It's growing day 10 already and I am just now telling the story of planting #My60Acres! Many of you will remember from last year that my farmer husband gave me full access to take over one, 60 acre field on our home farm.
Last year #My60Acres was planted to corn (you can read that story here). I delayed planting a few days (because I didn't want to take time off from my day job) and it cost me in yield at harvest time because I hit some wet, cold weather right after planting.
I was determined not to make the same mistake this year so when I was super swamped with other obligations on the day my husband said it was time to plant, I did what had to be done.
I delegated! (That's leadership potential FYI).
Matt started planting the morning of Memorial Day while I was making a mad dash to Sam's Club and washing sheep to get ready for a show the next weekend.
I was able to join him for the last half of planting, and he welcomed me up and hopped right over into the buddy seat to let me take the wheel.
We planted Pfister 39R29 soybeans, to a population of 170,000 plants per acre. You can visit that link to see the unique features of this particular seed and get an idea what we look at when selecting which seed we will use.
Soybeans themselves were initially grown as a forage crop until they gained popularity as a row crop in the 1940's. Missouri now ranks number 8 for total soybean production but soybean's are Missouri's number one crop! You can understand why by visiting the Missouri Soybean Association online!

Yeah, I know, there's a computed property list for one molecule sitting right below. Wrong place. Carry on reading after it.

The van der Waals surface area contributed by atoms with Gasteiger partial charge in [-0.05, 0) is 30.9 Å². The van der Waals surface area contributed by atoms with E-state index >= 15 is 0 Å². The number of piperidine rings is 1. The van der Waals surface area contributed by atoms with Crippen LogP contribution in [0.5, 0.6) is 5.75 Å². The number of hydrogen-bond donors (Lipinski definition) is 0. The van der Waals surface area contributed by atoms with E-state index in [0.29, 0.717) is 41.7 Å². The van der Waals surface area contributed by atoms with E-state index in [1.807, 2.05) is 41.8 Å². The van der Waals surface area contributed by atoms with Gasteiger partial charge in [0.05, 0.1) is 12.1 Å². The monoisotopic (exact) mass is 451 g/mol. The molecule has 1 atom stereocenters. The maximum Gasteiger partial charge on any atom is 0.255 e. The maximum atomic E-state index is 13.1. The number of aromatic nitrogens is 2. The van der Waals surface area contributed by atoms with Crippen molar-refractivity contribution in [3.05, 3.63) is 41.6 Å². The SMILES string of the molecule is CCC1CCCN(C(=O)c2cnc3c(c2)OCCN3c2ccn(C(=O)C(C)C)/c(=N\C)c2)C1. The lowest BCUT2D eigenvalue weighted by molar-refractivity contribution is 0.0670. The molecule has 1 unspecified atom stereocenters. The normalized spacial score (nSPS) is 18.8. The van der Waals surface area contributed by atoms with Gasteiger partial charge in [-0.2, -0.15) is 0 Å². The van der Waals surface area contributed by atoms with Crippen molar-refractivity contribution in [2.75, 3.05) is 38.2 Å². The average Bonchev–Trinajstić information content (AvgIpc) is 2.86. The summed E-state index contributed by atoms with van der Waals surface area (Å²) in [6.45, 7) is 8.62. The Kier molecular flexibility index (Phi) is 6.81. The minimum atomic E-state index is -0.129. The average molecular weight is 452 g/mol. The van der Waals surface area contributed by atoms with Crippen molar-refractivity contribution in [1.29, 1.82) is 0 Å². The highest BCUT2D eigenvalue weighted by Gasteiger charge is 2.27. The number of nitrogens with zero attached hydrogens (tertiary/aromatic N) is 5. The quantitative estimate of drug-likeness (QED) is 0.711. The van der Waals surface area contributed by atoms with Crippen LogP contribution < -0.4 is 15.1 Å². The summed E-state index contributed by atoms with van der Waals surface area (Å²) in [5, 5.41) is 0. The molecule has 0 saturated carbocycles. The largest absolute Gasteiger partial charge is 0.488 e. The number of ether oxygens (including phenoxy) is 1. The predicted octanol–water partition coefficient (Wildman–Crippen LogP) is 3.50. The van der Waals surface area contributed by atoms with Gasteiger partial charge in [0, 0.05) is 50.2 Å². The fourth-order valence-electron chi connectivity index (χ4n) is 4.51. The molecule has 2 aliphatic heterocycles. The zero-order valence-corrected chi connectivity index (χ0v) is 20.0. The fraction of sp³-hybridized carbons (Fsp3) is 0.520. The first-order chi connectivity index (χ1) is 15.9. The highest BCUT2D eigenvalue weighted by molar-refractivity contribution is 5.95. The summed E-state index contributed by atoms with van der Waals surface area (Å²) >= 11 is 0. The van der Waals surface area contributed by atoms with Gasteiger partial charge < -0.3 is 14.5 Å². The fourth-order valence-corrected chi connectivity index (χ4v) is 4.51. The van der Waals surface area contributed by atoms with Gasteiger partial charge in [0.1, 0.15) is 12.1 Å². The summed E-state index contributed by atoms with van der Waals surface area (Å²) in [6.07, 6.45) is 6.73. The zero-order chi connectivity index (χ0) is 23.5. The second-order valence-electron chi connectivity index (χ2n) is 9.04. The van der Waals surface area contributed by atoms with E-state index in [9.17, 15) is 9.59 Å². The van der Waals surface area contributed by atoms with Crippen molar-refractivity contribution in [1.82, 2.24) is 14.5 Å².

Once I took the wheel, I needed a refresher on how to run the tractor because it had been a year since I planted.
Our auto-steer GPS unit will "lock in" the wheel for super straight rows once we set it, but I still had to pick up my marker, pick the planter up, and actually turn the tractor at the end of each row. Once turned around, I would use a visual of the field and computer monitor (as well as the clear and stern audio of my husband's voice) to line everything back up and set the auto-steer.
This year was so exciting for me because I am a nut about cover crops. Cover crops, which I discuss here, are crops we plant in between our cash crops to keep the ground covered. This minimizes erosion and run-off and helps us build the health of our soil and the environment surrounding our fields.
Last year before harvest we had had an airplane apply triticale, rye, forage turnips and buckwheat.
This year we planted soybeans right into the growing cover crop, mostly triticale (a wheat-rye hybrid) at this point. The corn stalks we left in the field continue to provide nutrients for all the bugs in our soils through the winter.
The growing triticale helped to minimize weed growth on the field.
The triticale roots shoot down, breaking up the soil even better than a plow and accessing nutrients down deep, pulling them up to where the soybeans will be able to use them. That cover also meant when those winds were blowing and rains pounding down our soil wasn't blowing or washing- that triticale held it right in place!
The cover crops were sprayed to be terminated the day after planting but will stay in the field. They will break down throughout the growing season, returning valuable nutrients to the soil- just as my beans need them to grow!
Stay in touch with me on Facebook and the blog for updates on #My60Acreas and this year's soybean crop!
Kate Lambert grew up in northern Illinois, not on a farm but active in FFA and showing livestock.
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